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Making Long Island the next Silicon Valley


Mark_Lesko_pinchw
Brookhaven Supervisor Mark Lesko will soon be executive director of Accelerate Long Island. Photo by Erika Karp

September 06, 2012 | 10:29 AM
Brookhaven Town Supervisor Mark Lesko recently accepted a position as the executive director of Accelerate Long Island because the initiative is "the key to the future of the region."

He said in an interview at Times Beacon Record Newspapers that when he first takes his new position, he will work to identify Long Island's assets that would aid in its development into the next Silicon Valley.

Lesko recently announced his plan to resign from his role at Brookhaven Town as from Sept. 14 after he presents his 2013 budget. He will then take the lead at Accelerate Long Island, an economic growth initiative led by the Long Island Association that includes collaboration between Stony Brook University, Brookhaven National Laboratory, Cold Spring Harbor Laboratory, Hofstra University and the North Shore-Long Island Jewish Health System, among others.

Lesko said he hopes to identify start-up opportunities, such as those at the local labs, and help them along, one by one, with seed funding. The primary focus will be to create start-ups in the information technology, energy and biotechnology fields.

Originally, Lesko said, "I was kind of resistant" to the idea of taking the job, although he eventually accepted after being offered the position. He does not plan to return to public service — "I'm out of politics," the 45-year-old said.

Much like how Lesko said he would start by identifying the Island's assets, Resi Cooper, the interim executive director of Accelerate Long Island, said she has been working to understand the needs of local research institutions. Cooper also said Accelerate Long Island recently held a meeting to explore companies and technologies for possible investment. One such company is SynchroPET, a start-up working on PET scanners that can be operated in conjunction with an MRI and have advanced imaging capabilities; the technology was developed at Brookhaven National Laboratory. Former Assemblyman Marc Alessi is the CEO of the firm.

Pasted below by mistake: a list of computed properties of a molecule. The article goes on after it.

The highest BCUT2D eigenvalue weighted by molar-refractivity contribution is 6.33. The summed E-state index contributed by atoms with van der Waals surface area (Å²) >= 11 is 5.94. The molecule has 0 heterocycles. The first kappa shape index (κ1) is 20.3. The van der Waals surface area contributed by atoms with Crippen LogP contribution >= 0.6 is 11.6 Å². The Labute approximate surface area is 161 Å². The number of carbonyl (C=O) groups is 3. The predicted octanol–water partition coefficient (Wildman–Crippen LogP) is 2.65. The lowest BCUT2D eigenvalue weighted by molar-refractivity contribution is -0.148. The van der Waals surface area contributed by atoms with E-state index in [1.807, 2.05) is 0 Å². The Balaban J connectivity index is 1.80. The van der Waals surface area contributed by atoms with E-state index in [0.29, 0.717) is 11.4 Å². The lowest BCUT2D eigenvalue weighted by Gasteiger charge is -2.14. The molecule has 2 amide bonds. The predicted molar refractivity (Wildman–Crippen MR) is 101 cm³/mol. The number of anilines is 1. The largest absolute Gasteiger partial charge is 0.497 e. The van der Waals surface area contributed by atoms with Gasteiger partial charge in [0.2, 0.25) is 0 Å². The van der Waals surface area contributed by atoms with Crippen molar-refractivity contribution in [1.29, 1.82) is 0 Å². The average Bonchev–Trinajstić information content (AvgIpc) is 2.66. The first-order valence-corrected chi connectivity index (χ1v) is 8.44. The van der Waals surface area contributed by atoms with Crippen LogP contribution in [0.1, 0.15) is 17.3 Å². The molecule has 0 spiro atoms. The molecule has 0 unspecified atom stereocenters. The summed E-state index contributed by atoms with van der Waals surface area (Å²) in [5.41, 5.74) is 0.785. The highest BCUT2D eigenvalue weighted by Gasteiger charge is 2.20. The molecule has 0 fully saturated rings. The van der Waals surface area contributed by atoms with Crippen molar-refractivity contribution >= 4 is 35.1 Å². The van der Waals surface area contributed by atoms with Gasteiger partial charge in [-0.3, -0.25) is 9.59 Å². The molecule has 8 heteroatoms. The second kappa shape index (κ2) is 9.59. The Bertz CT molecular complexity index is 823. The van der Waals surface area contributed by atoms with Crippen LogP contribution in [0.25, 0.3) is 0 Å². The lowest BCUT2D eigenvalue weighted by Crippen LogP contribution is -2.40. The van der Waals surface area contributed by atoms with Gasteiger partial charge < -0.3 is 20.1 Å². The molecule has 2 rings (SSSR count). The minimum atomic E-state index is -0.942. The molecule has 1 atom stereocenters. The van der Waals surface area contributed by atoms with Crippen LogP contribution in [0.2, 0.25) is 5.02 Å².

Other local technologies include goggles that prevent surgery patients from going blind and an energy-efficient heat pump.

About Lesko taking the reins, Cooper said he has "a great grasp of ... what's important for the organization at this point."

Jeff Leventhal, a resident of Lloyd Harbor and the chief executive officer of Work Market, a Manhattan-based software company that recently opened an office in Huntington, settled on that location after one by Stony Brook University didn't work out.

Leventhal said Huntington worked better for his business because, among other reasons, the environment was better for his workers. For a tech company, employees are usually younger, he said, and they want to work somewhere they can walk to get lunch or to the coffee shop, where there are places nearby where they can meet people and they are more able to afford to live in the community.

"As simple as that may be, the lifestyle just works here," Leventhal added.

Lesko said one of his goals is to create exciting places to live on Long Island. He also talked about creating thought boxes — places that incorporate living, dining and office space to make more fun work environments — in locations closer to New York City, such as Mineola and Hicksville.

Mark Fasciano, an Accelerate Long Island board member, said Long Island has all the ingredients necessary to become a tech economy, such as research with potential for commercialization, a talent base and a strong infrastructure. He said the main obstacle is how spread out Long Island is and bringing people together.

Lesko has "really energized" the organization, Fasciano said, and he thinks Lesko's leadership of Accelerate Long Island is "going to make a huge impact on Long Island in the long term."

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